Speak your mind! Do you love your Cetaphil cleanser? Leave a comment below or join the conversation on Facebook and tell me what you think!

7 Responses

  1. You should title this – why Cetaphil Gentle Skin Cleanser is not the best product for everyone’s Skin. Check out some of their other formulations and see what you think, I am currently trying their Skin Restoring Body Wash – the type free of alcohols and parabens.

    1. Rose, I appreciate your feedback. Some of the other formulations are better, which makes me wonder why Cetaphil would market their cleanser with the most aggressive ingredients as “gentle on the skin and sensitive to your skin’s needs” and “mild and non-irritating” (from their own website). My primary goal with these types of posts is to let you in on how I think when I read the ingredients listed on the back of a product. It always bothers me when the marketing doesn’t add up with what’s actually in the product, which, in this case with Cetaphil, is really my biggest complaint.

      Also, it’s not the alcohols that bother me, it’s the SLS. Cetyl and stearyl alcohol are fine for the skin and used across the board by brands at all price points.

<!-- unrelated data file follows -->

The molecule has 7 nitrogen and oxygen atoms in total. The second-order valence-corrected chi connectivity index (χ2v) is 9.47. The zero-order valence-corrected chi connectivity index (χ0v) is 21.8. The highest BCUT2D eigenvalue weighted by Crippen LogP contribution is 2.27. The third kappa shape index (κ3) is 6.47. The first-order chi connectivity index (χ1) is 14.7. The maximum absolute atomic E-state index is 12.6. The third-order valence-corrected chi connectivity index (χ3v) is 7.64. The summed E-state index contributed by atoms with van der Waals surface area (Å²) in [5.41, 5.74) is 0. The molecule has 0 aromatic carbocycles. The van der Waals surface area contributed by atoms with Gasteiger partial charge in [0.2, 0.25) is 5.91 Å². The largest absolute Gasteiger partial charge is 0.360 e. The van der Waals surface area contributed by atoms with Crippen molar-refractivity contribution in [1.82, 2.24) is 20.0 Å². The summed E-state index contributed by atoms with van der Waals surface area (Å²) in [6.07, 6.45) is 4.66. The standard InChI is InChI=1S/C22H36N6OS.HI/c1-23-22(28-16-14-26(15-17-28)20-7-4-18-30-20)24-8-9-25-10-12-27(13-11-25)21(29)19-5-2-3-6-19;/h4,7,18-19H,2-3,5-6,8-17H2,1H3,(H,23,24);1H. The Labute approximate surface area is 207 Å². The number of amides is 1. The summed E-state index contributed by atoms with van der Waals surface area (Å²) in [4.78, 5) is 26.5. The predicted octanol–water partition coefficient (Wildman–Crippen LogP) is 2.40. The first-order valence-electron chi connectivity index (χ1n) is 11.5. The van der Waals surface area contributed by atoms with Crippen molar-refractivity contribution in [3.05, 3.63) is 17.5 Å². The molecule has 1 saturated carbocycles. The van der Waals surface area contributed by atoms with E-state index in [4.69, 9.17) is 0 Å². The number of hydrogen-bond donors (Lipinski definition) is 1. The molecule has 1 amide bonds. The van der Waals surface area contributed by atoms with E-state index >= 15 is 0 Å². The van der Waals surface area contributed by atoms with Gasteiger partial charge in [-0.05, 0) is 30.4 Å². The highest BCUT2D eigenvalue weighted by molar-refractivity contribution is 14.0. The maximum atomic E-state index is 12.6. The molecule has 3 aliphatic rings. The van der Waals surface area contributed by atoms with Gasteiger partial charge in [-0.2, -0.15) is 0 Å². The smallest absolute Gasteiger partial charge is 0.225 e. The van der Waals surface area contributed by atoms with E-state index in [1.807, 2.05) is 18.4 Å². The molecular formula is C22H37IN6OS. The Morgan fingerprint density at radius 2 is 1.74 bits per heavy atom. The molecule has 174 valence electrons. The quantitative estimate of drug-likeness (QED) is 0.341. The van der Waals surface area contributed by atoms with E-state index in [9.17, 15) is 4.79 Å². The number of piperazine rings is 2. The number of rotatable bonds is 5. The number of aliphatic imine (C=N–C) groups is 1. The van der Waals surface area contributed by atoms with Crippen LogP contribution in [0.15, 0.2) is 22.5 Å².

2. Yeah the SLS (which by the way was first commercially synthesized as a stove cleaning agent lol) will have you using their products forever though. It’s designed and used to hasten premature topographical aging and cell dysfunction. So it’s pretty much a guarantee that if they never fix your skin problems, as a matter of fact if they create a product that degrades the health of your skin so much that when you stop using it your problems actually become 10 times worse, then you’ll be a return customer for the rest of your life, because you were too lazy to look up the chemicals you’ve been slathering your face with for years-as many are. It’s genius really. We really shouldn’t make it so easy for them. Good post miss :]